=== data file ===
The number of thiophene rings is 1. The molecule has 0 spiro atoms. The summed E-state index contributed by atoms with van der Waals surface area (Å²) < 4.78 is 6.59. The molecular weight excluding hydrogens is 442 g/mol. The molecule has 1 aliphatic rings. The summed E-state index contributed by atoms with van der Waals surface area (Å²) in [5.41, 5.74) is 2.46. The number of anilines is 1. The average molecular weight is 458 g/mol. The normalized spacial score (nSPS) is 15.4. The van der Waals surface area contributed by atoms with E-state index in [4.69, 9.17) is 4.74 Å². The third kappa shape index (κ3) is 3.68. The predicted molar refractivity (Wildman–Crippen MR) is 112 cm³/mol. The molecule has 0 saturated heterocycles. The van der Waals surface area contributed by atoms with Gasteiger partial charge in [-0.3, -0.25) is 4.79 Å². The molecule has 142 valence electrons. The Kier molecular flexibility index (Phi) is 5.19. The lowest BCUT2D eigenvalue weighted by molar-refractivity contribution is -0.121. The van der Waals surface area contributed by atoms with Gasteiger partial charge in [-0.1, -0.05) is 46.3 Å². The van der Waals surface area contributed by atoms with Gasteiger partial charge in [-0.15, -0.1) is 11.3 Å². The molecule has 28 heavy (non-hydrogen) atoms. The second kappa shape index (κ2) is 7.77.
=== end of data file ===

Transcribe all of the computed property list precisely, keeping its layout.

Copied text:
The number of thiophene rings is 1. The molecule has 0 spiro atoms. The summed E-state index contributed by atoms with van der Waals surface area (Å²) < 4.78 is 6.59. The molecular weight excluding hydrogens is 442 g/mol. The molecule has 1 aliphatic rings. The summed E-state index contributed by atoms with van der Waals surface area (Å²) in [5.41, 5.74) is 2.46. The number of anilines is 1. The average molecular weight is 458 g/mol. The normalized spacial score (nSPS) is 15.4. The van der Waals surface area contributed by atoms with E-state index in [4.69, 9.17) is 4.74 Å². The third kappa shape index (κ3) is 3.68. The predicted molar refractivity (Wildman–Crippen MR) is 112 cm³/mol. The molecule has 0 saturated heterocycles. The van der Waals surface area contributed by atoms with Gasteiger partial charge in [-0.3, -0.25) is 4.79 Å². The molecule has 142 valence electrons. The Kier molecular flexibility index (Phi) is 5.19. The lowest BCUT2D eigenvalue weighted by molar-refractivity contribution is -0.121. The van der Waals surface area contributed by atoms with Gasteiger partial charge in [-0.1, -0.05) is 46.3 Å². The van der Waals surface area contributed by atoms with Gasteiger partial charge in [-0.15, -0.1) is 11.3 Å². The molecule has 28 heavy (non-hydrogen) atoms. The second kappa shape index (κ2) is 7.77.